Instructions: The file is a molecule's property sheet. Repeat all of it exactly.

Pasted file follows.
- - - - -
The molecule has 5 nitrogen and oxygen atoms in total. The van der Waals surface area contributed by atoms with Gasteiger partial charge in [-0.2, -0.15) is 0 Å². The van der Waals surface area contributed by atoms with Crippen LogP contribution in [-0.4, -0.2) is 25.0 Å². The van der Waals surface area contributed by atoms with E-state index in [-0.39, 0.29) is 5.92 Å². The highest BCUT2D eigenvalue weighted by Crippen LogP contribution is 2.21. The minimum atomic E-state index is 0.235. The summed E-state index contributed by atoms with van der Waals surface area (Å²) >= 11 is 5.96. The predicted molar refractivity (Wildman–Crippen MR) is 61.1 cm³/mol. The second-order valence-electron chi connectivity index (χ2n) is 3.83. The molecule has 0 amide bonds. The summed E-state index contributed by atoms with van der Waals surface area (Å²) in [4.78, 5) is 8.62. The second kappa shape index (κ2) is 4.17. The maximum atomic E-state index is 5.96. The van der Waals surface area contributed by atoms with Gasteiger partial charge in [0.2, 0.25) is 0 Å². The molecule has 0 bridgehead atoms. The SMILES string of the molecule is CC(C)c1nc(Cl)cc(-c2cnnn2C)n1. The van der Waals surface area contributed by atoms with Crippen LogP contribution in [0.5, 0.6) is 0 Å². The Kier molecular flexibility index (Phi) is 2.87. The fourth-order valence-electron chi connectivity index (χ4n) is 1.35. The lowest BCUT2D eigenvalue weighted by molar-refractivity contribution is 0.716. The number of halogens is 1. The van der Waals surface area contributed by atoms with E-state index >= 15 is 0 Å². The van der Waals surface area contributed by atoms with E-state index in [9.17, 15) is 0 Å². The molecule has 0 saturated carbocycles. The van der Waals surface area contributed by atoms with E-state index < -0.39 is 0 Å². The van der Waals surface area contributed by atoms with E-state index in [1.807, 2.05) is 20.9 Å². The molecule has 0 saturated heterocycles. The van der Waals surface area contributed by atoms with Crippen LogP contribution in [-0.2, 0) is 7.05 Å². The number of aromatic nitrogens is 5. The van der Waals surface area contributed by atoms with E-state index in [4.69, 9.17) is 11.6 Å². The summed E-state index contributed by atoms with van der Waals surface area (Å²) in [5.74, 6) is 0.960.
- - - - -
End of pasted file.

The molecule has 5 nitrogen and oxygen atoms in total. The van der Waals surface area contributed by atoms with Gasteiger partial charge in [-0.2, -0.15) is 0 Å². The van der Waals surface area contributed by atoms with Crippen LogP contribution in [-0.4, -0.2) is 25.0 Å². The van der Waals surface area contributed by atoms with E-state index in [-0.39, 0.29) is 5.92 Å². The highest BCUT2D eigenvalue weighted by Crippen LogP contribution is 2.21. The minimum atomic E-state index is 0.235. The summed E-state index contributed by atoms with van der Waals surface area (Å²) >= 11 is 5.96. The predicted molar refractivity (Wildman–Crippen MR) is 61.1 cm³/mol. The second-order valence-electron chi connectivity index (χ2n) is 3.83. The molecule has 0 amide bonds. The summed E-state index contributed by atoms with van der Waals surface area (Å²) in [4.78, 5) is 8.62. The second kappa shape index (κ2) is 4.17. The maximum atomic E-state index is 5.96. The van der Waals surface area contributed by atoms with Gasteiger partial charge in [0.2, 0.25) is 0 Å². The molecule has 0 bridgehead atoms. The SMILES string of the molecule is CC(C)c1nc(Cl)cc(-c2cnnn2C)n1. The van der Waals surface area contributed by atoms with Crippen LogP contribution in [0.5, 0.6) is 0 Å². The Kier molecular flexibility index (Phi) is 2.87. The fourth-order valence-electron chi connectivity index (χ4n) is 1.35. The lowest BCUT2D eigenvalue weighted by molar-refractivity contribution is 0.716. The number of halogens is 1. The van der Waals surface area contributed by atoms with E-state index >= 15 is 0 Å². The van der Waals surface area contributed by atoms with E-state index in [9.17, 15) is 0 Å². The molecule has 0 saturated carbocycles. The van der Waals surface area contributed by atoms with E-state index < -0.39 is 0 Å². The van der Waals surface area contributed by atoms with E-state index in [1.807, 2.05) is 20.9 Å². The molecule has 0 saturated heterocycles. The van der Waals surface area contributed by atoms with Crippen LogP contribution in [-0.2, 0) is 7.05 Å². The number of aromatic nitrogens is 5. The van der Waals surface area contributed by atoms with E-state index in [4.69, 9.17) is 11.6 Å². The summed E-state index contributed by atoms with van der Waals surface area (Å²) in [5.74, 6) is 0.960.